It is now an established practice in business to regularly attend conferences, work with PR experts on product launches and treat staff to enjoyable and ultimately fulfilling experiences. Indeed, many companies now see cruises as an opportunity to entertain their staff while appealing to a whole new customer base overseas.
As hotels and resorts, many cruise lines now feature ships with conference facilities, offices, and equipment to allow the representatives of a business to work while onboard.
How has the holiday cruise attracted these businessmen and women and what does it offer them that other out-of-office opportunities do not?
Cruise services allow vacationers to travel in luxury to destinations they may never have visited, from the comfort of a sun-lounger. The availability of a large vessel heading out to far-flung places and cultures is one of the reasons why cruise liners are so popular with young job applicants, as they look to see some of the world and meet new people before beginning a career.
Businesses are drawn to cruises in a similar way – the experiential value of the trip for their staff and the marketing opportunities of being abroad present companies with a chance to make a splash.
Many businesses in the UK, for example, are isolated by the country’s borders. Being an island nation and facing the possibility of an imminent departure from the EU, British businesses need to appeal to potential customers overseas to show what they can offer that others can’t.
One way to do this (and enjoy some luxury in the process) is to jump on board a cruise ship and demonstrate the capabilities of the company at the stop-offs along the way with an event or press conference. The right cruise-come-business-tour could set a business on the path to becoming a multinational corporation.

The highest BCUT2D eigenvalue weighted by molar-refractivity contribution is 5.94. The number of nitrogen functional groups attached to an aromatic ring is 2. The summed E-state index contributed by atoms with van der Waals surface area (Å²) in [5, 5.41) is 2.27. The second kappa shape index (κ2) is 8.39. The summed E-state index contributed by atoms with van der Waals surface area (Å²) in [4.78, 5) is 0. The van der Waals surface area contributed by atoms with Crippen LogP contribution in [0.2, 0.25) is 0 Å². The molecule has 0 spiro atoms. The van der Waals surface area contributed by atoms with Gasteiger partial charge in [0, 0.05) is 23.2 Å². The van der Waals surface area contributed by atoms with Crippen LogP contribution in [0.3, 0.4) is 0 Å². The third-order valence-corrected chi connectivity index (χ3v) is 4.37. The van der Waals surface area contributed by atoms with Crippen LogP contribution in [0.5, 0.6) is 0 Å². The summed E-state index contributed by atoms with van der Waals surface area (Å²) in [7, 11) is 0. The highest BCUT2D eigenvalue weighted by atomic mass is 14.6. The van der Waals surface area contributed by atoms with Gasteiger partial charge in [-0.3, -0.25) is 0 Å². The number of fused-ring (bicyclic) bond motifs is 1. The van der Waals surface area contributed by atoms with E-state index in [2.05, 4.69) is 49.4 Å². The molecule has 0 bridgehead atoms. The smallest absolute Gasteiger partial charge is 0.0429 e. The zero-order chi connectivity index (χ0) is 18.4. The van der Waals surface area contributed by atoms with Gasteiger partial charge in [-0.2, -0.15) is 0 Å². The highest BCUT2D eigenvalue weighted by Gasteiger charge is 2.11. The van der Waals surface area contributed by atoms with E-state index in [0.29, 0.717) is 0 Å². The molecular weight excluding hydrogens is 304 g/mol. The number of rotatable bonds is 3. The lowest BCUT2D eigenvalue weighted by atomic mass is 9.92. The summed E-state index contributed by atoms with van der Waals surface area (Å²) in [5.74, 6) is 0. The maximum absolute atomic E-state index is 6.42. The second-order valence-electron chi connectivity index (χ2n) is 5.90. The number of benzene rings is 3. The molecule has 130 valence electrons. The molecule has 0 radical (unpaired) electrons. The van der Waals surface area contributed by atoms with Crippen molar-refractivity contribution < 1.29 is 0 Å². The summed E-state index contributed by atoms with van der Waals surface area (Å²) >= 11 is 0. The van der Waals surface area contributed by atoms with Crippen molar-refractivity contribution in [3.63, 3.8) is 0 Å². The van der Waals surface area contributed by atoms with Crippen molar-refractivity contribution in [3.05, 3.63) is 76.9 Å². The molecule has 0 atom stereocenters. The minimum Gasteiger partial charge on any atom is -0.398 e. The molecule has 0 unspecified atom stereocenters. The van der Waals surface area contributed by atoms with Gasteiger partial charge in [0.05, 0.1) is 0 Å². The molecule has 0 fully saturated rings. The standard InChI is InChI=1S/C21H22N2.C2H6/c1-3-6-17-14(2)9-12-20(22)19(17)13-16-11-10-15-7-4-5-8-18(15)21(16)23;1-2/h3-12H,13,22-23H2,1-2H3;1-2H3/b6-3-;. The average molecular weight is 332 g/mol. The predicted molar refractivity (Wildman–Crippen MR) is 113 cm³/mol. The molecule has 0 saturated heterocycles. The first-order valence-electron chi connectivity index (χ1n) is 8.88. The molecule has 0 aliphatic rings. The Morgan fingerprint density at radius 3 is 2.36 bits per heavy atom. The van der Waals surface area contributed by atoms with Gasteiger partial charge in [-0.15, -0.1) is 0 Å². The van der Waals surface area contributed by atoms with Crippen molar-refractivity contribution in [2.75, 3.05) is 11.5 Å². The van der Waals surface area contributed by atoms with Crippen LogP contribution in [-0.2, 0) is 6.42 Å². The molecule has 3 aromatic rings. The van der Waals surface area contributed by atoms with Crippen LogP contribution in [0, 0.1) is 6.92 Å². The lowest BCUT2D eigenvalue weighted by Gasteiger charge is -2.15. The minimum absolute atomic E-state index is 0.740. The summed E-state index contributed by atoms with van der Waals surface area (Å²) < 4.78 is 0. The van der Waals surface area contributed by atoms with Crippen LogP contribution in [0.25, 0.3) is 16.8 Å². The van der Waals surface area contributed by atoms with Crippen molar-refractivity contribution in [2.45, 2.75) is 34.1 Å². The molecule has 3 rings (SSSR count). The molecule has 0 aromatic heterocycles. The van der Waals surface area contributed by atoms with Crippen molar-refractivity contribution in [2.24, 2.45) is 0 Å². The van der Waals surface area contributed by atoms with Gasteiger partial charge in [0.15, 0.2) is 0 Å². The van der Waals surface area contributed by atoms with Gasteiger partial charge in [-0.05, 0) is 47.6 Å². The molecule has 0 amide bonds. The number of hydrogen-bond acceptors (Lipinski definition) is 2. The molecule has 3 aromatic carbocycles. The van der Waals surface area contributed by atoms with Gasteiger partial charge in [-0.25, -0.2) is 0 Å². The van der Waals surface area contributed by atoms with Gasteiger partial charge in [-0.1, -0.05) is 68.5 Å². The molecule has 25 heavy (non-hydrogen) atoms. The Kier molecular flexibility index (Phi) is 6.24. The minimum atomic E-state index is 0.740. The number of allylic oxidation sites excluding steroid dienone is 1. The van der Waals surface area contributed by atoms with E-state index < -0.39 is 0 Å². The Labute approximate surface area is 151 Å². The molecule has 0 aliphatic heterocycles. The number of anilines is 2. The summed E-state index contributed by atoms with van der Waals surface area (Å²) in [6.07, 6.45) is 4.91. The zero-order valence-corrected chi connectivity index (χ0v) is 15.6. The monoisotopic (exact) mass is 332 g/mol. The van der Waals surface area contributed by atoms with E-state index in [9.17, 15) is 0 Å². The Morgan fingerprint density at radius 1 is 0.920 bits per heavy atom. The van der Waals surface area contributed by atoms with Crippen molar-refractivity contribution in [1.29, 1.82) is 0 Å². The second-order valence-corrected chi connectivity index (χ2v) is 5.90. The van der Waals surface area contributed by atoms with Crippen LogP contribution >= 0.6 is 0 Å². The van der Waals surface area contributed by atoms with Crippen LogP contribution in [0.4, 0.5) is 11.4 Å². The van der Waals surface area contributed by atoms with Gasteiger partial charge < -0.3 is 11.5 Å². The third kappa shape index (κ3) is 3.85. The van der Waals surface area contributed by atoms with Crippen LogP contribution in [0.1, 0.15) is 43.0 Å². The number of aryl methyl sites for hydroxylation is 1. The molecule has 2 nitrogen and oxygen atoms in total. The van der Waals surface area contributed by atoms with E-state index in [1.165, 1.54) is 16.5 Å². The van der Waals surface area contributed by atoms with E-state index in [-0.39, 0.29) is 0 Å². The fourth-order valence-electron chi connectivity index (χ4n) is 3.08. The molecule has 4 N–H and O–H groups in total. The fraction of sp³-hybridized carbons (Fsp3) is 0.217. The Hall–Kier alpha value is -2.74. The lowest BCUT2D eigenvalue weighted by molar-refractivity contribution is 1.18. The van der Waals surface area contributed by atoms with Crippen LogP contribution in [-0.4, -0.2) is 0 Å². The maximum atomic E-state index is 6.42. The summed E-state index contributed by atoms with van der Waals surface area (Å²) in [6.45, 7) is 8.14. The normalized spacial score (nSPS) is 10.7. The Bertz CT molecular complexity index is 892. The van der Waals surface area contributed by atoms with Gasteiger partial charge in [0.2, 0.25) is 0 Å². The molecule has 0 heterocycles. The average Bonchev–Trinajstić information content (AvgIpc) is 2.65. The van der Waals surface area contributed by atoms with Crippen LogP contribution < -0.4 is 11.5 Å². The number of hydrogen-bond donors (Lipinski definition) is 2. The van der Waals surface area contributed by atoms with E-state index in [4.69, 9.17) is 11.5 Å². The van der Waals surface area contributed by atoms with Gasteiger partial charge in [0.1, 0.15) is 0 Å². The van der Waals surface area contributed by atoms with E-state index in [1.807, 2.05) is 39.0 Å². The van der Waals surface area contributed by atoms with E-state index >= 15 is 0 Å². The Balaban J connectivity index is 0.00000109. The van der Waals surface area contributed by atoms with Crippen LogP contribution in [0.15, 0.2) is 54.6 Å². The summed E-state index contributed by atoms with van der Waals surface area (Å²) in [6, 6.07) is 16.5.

Many businesses take cruises to raise publicity for their brand by hosting events onboard or at various destinations. Cruises cater to everyone, from kids to the elderly, meaning that there is always a good chance of finding the right demographic for their product or service onboard the ship.
For this reason, all kinds of businesses take advantage of liner life. You might see and experience an amalgamation of guests; from IT specialists and marketing analysts to psychic readings from professional clairvoyants and bake-sales from patisserie specialists. Cruise destinations are often perfect for product launches, with sandy beaches and palm trees providing an appeasing backdrop favored by marketing and PR executives.
The meaning of luxury
On a cruise, the byword is ‘luxury.’ This means that they make a great reward for staff – the perfect incentivized bonus for salespeople. Workers are much more likely to put in a bit of extra graft if they know that there is a luxury vacation in it for them. At the same time, a cruise ship is a perfect place to pamper prospective clients and colleagues and to show them that, while you are indeed a professional, you aren’t averse to enjoying yourself during downtime.
Cruise lines have adapted their vessels to meet the needs of businesses, who favor the cruise ship environment for finding new customers, treating staff and spreading the word. Who knows, the next company to book one may be yours, so be productive and it could pay off.
- When is the Best Time To Cruise Alaska?
- What Cruisers Need to Know About Masks, Excursions, More
- Princess Cruises Sells Two Cruise Ships
- Cruise Lines Submit Plans to CDC; One Step Closer to Sailing
- Last Day To Share Cruise Comments With CDC
- Cruise Lines Submit Plan to CDC For Safe Return To Cruising
- Cruise Line Founder Dies At 91
- Cruise Radio News Briefs | Week of September 13, 2020
- 7 Ways to Prepare Yourself for Any Cruise Trip
- Second Carnival Corporation Ship Returns To Cruising in Europe
CRUISE NEWS2 days ago
Cruise Lines Submit Plan to CDC For Safe Return To Cruising
CRUISE NEWS4 days ago
Second Carnival Corporation Ship Returns To Cruising in Europe
CRUISE NEWS5 days ago
Cruise Line Details How They Are Keeping Guests Safe [VIDEO]
CRUISE NEWS3 days ago
Cruise Line Founder Dies At 91